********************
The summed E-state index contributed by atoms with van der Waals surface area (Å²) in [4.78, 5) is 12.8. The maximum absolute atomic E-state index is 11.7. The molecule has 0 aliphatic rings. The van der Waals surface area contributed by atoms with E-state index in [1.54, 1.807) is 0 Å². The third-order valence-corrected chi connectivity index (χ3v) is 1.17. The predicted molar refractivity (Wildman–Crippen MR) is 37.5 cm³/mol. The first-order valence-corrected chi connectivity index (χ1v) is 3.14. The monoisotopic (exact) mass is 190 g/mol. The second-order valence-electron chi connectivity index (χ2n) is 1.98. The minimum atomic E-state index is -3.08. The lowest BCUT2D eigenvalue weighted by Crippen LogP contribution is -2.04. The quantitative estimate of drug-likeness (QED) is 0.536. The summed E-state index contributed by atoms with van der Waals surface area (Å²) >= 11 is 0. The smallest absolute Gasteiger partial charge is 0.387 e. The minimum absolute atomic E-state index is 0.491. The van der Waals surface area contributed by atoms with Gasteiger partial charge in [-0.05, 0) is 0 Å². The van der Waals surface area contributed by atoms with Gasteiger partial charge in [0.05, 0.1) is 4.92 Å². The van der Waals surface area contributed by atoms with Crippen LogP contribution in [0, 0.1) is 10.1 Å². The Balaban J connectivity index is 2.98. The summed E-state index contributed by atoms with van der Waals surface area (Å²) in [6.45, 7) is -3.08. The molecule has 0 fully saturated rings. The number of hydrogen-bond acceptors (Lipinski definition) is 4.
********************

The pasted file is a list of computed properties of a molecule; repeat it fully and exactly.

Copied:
The summed E-state index contributed by atoms with van der Waals surface area (Å²) in [4.78, 5) is 12.8. The maximum absolute atomic E-state index is 11.7. The molecule has 0 aliphatic rings. The van der Waals surface area contributed by atoms with E-state index in [1.54, 1.807) is 0 Å². The third-order valence-corrected chi connectivity index (χ3v) is 1.17. The predicted molar refractivity (Wildman–Crippen MR) is 37.5 cm³/mol. The first-order valence-corrected chi connectivity index (χ1v) is 3.14. The monoisotopic (exact) mass is 190 g/mol. The second-order valence-electron chi connectivity index (χ2n) is 1.98. The minimum atomic E-state index is -3.08. The lowest BCUT2D eigenvalue weighted by Crippen LogP contribution is -2.04. The quantitative estimate of drug-likeness (QED) is 0.536. The summed E-state index contributed by atoms with van der Waals surface area (Å²) >= 11 is 0. The smallest absolute Gasteiger partial charge is 0.387 e. The minimum absolute atomic E-state index is 0.491. The van der Waals surface area contributed by atoms with Gasteiger partial charge in [-0.05, 0) is 0 Å². The van der Waals surface area contributed by atoms with Gasteiger partial charge in [0.05, 0.1) is 4.92 Å². The van der Waals surface area contributed by atoms with Crippen LogP contribution in [0, 0.1) is 10.1 Å². The Balaban J connectivity index is 2.98. The summed E-state index contributed by atoms with van der Waals surface area (Å²) in [6.45, 7) is -3.08. The molecule has 0 fully saturated rings. The number of hydrogen-bond acceptors (Lipinski definition) is 4.